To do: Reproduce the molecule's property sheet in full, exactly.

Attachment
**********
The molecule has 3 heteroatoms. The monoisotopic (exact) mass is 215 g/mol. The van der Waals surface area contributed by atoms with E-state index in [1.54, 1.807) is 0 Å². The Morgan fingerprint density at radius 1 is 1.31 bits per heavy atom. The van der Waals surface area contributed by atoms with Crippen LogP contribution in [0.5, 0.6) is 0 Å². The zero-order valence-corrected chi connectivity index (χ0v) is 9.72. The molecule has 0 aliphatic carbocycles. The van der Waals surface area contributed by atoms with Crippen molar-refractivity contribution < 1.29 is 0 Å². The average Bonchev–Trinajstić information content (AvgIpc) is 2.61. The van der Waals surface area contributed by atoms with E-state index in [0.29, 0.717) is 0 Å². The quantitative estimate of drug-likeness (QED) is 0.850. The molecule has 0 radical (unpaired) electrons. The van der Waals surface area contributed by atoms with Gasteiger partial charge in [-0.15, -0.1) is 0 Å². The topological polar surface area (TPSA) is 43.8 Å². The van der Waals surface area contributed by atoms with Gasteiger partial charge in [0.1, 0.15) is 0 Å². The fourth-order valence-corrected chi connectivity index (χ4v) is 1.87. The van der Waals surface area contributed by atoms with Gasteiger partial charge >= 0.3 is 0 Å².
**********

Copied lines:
The molecule has 3 heteroatoms. The monoisotopic (exact) mass is 215 g/mol. The van der Waals surface area contributed by atoms with E-state index in [1.54, 1.807) is 0 Å². The Morgan fingerprint density at radius 1 is 1.31 bits per heavy atom. The van der Waals surface area contributed by atoms with Crippen LogP contribution in [0.5, 0.6) is 0 Å². The zero-order valence-corrected chi connectivity index (χ0v) is 9.72. The molecule has 0 aliphatic carbocycles. The van der Waals surface area contributed by atoms with Crippen molar-refractivity contribution < 1.29 is 0 Å². The average Bonchev–Trinajstić information content (AvgIpc) is 2.61. The van der Waals surface area contributed by atoms with E-state index in [0.29, 0.717) is 0 Å². The quantitative estimate of drug-likeness (QED) is 0.850. The molecule has 0 radical (unpaired) electrons. The van der Waals surface area contributed by atoms with Gasteiger partial charge in [-0.15, -0.1) is 0 Å². The topological polar surface area (TPSA) is 43.8 Å². The van der Waals surface area contributed by atoms with Gasteiger partial charge in [0.1, 0.15) is 0 Å². The fourth-order valence-corrected chi connectivity index (χ4v) is 1.87. The van der Waals surface area contributed by atoms with Gasteiger partial charge >= 0.3 is 0 Å².